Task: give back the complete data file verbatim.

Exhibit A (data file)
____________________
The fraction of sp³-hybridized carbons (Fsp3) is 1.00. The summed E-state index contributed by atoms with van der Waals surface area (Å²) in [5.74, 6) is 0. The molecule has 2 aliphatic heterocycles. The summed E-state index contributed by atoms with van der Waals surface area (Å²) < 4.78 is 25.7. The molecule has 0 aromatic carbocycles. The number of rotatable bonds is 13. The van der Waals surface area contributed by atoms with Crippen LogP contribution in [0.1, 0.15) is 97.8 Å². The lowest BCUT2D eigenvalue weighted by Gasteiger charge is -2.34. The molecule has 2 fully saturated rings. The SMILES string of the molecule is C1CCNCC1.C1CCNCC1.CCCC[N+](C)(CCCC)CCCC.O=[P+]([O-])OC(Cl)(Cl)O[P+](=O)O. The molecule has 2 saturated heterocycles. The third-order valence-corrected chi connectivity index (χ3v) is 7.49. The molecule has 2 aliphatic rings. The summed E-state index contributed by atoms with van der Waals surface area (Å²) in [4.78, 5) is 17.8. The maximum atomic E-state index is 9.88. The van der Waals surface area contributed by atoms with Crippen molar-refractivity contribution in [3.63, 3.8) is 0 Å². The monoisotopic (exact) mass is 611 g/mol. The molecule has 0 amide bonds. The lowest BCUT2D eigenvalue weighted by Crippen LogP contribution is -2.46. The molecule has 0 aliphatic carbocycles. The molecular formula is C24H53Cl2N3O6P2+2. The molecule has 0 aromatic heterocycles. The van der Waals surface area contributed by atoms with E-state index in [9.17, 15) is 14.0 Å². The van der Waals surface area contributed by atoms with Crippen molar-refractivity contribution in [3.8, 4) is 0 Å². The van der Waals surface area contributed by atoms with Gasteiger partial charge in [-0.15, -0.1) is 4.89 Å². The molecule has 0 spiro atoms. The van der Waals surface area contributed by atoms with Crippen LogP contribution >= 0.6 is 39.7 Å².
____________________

The fraction of sp³-hybridized carbons (Fsp3) is 1.00. The summed E-state index contributed by atoms with van der Waals surface area (Å²) in [5.74, 6) is 0. The molecule has 2 aliphatic heterocycles. The summed E-state index contributed by atoms with van der Waals surface area (Å²) < 4.78 is 25.7. The molecule has 0 aromatic carbocycles. The number of rotatable bonds is 13. The van der Waals surface area contributed by atoms with Crippen LogP contribution in [0.1, 0.15) is 97.8 Å². The lowest BCUT2D eigenvalue weighted by Gasteiger charge is -2.34. The molecule has 2 fully saturated rings. The SMILES string of the molecule is C1CCNCC1.C1CCNCC1.CCCC[N+](C)(CCCC)CCCC.O=[P+]([O-])OC(Cl)(Cl)O[P+](=O)O. The molecule has 2 saturated heterocycles. The third-order valence-corrected chi connectivity index (χ3v) is 7.49. The molecule has 2 aliphatic rings. The summed E-state index contributed by atoms with van der Waals surface area (Å²) in [4.78, 5) is 17.8. The maximum atomic E-state index is 9.88. The van der Waals surface area contributed by atoms with Crippen molar-refractivity contribution in [3.63, 3.8) is 0 Å². The monoisotopic (exact) mass is 611 g/mol. The molecule has 0 amide bonds. The lowest BCUT2D eigenvalue weighted by Crippen LogP contribution is -2.46. The molecule has 0 aliphatic carbocycles. The molecular formula is C24H53Cl2N3O6P2+2. The molecule has 0 aromatic heterocycles. The van der Waals surface area contributed by atoms with E-state index in [9.17, 15) is 14.0 Å². The van der Waals surface area contributed by atoms with Crippen molar-refractivity contribution in [3.8, 4) is 0 Å². The van der Waals surface area contributed by atoms with Gasteiger partial charge in [-0.15, -0.1) is 4.89 Å². The molecule has 0 spiro atoms. The van der Waals surface area contributed by atoms with Crippen LogP contribution >= 0.6 is 39.7 Å².